public employees as part of its attempt to rationalise the functioning of the
One of Ireland's smallest banks, the Ulster Bank, is seeking to replace its
incremental-based pay system with a new performance-related reward scheme for
most of its 1,000 staff in the Republic of Ireland. The bank's proposals have
been resisted by members of the banking union, the Irish Bank Officials
Association (IBOA). They have, however, been accepted by its staff in
Northern Ireland who are part of the British industrial relations system.
Eurofound’s European Company Survey (ECS) maps and analyses company policies and practices which can have an impact on smart, sustainable and inclusive growth, as well as the development of social dialogue in companies. This series consists of outputs from the ECS 2009, the second edition of the survey. The survey was first carried out in 2004–2005 as the European Establishment Survey on Working Time and Work-Life Balance.
Eurofound’s European Company Survey (ECS) maps and analyses company policies and practices which can have an impact on smart, sustainable and inclusive growth, as well as the development of social dialogue in companies. This series consists of outputs from the ECS 2013, the third edition of the survey. The survey was first carried out in 2004–2005 as the European Establishment Survey on Working Time and Work-Life Balance.
Eurofound’s European Quality of Life Survey (EQLS) examines both the objective circumstances of European citizens' lives and how they feel about those circumstances and their lives in general. This series consists of outputs from the EQLS 2003, the first edition of the survey.
Eurofound's European Quality of Life Survey (EQLS) examines both the objective circumstances of European citizens' lives and how they feel about those circumstances and their lives in general. This series consists of outputs from the EQLS 2007, the second edition of the survey. The survey was first carried out in 2003.
Eurofound's European Quality of Life Survey (EQLS) examines both the objective circumstances of European citizens' lives and how they feel about those circumstances and their lives in general. This series consists of outputs from the EQLS 2012, the third edition of the survey. The survey was first carried out in 2003.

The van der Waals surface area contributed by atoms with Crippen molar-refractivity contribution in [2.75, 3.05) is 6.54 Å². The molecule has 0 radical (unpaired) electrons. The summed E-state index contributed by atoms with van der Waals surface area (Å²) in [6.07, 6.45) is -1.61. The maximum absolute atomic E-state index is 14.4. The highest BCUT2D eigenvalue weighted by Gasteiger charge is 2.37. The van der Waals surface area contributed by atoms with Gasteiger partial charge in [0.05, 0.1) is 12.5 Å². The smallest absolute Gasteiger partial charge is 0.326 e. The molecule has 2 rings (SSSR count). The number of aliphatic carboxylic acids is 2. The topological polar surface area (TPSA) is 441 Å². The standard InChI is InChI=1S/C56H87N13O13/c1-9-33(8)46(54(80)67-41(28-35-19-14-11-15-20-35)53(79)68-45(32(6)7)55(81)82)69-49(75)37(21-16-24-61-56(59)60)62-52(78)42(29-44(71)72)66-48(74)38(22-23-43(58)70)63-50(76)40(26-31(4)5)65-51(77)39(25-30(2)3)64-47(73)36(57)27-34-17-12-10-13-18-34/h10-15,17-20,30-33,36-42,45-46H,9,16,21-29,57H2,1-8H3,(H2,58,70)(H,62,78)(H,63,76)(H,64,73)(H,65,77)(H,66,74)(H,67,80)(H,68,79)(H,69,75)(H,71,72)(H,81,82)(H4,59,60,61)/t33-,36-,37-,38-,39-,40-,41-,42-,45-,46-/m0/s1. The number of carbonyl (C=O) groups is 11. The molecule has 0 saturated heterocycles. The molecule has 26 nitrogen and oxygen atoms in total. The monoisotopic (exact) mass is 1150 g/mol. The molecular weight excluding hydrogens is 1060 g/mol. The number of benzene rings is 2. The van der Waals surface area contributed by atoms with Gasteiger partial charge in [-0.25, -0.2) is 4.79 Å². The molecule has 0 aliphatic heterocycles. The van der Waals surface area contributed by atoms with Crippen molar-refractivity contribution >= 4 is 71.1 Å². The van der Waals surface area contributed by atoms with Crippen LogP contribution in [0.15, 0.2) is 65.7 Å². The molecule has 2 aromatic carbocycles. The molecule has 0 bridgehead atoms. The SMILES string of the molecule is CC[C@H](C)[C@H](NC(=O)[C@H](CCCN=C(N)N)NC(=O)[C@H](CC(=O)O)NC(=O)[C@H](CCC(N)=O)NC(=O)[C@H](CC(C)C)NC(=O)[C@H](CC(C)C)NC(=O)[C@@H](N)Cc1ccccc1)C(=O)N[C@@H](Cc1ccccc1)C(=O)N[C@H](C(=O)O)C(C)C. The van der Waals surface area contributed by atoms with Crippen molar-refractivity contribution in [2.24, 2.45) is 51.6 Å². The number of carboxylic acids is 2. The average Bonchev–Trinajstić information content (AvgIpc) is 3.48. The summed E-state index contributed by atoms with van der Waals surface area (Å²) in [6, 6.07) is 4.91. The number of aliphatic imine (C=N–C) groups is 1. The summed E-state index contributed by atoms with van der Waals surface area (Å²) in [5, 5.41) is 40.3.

Eurofound’s European Working Conditions Survey (EWCS) paints a wide-ranging picture of Europe at work across countries, occupations, sectors and age groups. This series consists of findings from the EWCS 2005, the fourth edition of the survey. The survey was first carried out in 1990.
Eurofound’s European Working Conditions Survey (EWCS) paints a wide-ranging picture of Europe at work across countries, occupations, sectors and age groups. This series consists of findings from the EWCS 2010, the fifth edition of the survey. The survey was first carried out in 1990.
This publication series explores scenarios for the future of manufacturing. The employment implications (number of jobs by sector, occupation, wage profile, and task content) under various possible scenarios are examined. The scenarios focus on various possible developments in global trade and energy policies and technological progress and run to 2030.
This report explores the association between skills use and skills strategies and establishment performance, and how other workplace practices, in terms of work organisation, human resources management and employee involvement, can impact on this. It looks at how skills shortages can be addressed, at least in part, by creating an environment in which employees are facilitated and motivated to make better use of the skills they already have. This further supports the business case for a more holistic approach to management.
This paper provides an analytical summary of state of the art academic and policy literature on the impact of climate change and policies to manage transitions to a carbon neutral economy on employment, working conditions, social dialogue and living conditions. It maps the key empirical findings around the impact of climate change and the green transitions on jobs, sectors, regions and countries in Europe, identifying the opportunities and risks that climate change policies bring to European labour markets.